It’s understandable there are a lot of players active in the small California residential / commercial (R/C) solar market. The California Energy Commission (CEC) dataset has over 80 names. From 2007 until 2010 year-to-date, the CEC reports $3.0 billion in installations and $604 million in incentive payments. Costs may be drifting down but are still a lofty $8,217/kW for the average 5.0 kW install.
So far in 2010 cells from the top eight companies have been placed in over 75% of the installs. The market leader, SunPower (SPWRA), is now closely followed by Sharp (OTCPK:SHCAY) with both companies having approximately 19% of the market. The next six companies, Suntech (NYSE:STP), Evergreen (ESLR), Kyocera (NYSE:KYO), BP Solar (NYSE:BP), Sanyo (OTC:SANYY), and REC (REC.OL) are closely grouped with 6-8% market share.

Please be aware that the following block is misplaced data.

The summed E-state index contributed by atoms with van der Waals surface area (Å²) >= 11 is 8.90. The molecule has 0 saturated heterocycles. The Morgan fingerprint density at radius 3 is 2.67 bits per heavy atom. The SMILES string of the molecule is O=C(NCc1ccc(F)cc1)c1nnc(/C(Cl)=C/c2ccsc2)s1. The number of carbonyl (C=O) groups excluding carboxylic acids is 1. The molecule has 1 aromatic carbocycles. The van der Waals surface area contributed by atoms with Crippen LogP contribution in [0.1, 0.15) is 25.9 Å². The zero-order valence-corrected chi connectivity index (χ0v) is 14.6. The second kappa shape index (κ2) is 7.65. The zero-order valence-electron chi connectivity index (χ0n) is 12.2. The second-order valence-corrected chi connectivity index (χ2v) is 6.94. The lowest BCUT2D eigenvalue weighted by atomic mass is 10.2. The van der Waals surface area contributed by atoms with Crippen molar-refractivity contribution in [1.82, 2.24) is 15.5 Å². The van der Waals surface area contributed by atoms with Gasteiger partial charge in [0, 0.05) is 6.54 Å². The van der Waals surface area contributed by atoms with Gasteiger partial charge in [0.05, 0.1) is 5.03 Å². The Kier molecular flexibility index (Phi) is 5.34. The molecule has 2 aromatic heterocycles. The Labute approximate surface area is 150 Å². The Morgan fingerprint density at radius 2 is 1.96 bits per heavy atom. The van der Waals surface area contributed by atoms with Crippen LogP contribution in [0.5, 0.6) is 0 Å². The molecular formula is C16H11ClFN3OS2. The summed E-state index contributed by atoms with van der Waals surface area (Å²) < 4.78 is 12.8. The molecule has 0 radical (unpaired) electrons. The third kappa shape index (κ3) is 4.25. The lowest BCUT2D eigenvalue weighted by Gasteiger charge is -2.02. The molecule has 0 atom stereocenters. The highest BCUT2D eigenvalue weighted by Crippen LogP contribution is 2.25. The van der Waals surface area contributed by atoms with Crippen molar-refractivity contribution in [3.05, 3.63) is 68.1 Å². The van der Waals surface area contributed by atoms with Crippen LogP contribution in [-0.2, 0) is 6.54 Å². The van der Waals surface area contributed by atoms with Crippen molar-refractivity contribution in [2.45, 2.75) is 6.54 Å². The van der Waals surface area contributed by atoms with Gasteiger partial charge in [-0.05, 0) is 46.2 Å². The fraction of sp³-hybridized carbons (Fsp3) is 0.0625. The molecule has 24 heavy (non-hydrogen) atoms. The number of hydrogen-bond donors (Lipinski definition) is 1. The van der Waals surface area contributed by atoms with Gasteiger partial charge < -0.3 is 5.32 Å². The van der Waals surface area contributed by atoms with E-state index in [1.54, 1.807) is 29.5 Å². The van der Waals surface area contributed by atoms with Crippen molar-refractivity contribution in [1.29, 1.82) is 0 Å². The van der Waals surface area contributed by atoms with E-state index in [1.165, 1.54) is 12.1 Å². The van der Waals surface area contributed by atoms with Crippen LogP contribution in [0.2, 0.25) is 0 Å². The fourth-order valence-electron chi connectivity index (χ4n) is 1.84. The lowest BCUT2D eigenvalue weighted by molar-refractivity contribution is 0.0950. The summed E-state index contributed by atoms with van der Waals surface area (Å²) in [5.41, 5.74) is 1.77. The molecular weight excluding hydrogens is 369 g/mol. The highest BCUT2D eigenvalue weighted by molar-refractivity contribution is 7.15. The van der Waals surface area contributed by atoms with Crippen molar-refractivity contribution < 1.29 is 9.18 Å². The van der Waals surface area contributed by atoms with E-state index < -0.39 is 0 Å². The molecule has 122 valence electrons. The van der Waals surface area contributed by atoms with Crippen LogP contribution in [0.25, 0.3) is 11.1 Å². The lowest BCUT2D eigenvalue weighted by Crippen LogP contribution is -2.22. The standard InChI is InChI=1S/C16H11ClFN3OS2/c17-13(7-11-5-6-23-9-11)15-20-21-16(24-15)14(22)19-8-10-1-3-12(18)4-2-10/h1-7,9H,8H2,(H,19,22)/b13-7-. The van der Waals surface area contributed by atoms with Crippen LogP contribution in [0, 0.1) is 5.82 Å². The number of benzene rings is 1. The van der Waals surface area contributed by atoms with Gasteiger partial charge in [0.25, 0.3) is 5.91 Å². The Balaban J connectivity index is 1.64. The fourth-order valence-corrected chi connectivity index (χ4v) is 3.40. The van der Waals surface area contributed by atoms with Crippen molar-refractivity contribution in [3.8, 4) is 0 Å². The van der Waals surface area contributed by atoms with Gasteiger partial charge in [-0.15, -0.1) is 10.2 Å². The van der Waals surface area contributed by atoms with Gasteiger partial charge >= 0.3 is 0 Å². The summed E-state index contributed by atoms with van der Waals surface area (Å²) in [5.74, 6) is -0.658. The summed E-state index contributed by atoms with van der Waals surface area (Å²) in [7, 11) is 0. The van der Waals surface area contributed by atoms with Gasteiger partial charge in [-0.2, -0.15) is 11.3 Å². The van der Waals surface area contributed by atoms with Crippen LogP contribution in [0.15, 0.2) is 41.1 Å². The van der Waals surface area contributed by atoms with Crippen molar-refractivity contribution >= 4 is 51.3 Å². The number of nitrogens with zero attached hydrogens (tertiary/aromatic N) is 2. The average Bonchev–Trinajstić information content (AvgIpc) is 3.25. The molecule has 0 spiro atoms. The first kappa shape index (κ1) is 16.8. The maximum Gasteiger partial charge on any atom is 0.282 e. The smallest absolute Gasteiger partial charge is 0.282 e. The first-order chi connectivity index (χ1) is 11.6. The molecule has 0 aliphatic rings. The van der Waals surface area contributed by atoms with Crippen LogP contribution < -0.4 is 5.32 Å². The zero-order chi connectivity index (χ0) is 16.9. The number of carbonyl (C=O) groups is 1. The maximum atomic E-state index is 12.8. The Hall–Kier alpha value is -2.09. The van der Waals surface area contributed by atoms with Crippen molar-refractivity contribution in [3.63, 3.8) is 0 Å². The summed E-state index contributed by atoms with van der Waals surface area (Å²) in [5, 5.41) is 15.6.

But even with the California R/C market topping 61,000 kW in 2009, this only represents a small fraction of the 12,300 MW produced worldwide in 2009. If the five key market conditions I previously identified continue, it looks like there is plenty of production capacity worldwide to supply any level of growth in California’s small systems market.
Disclosure: The author doesn’t own shares in any of the companies mentioned in this post (except in index funds).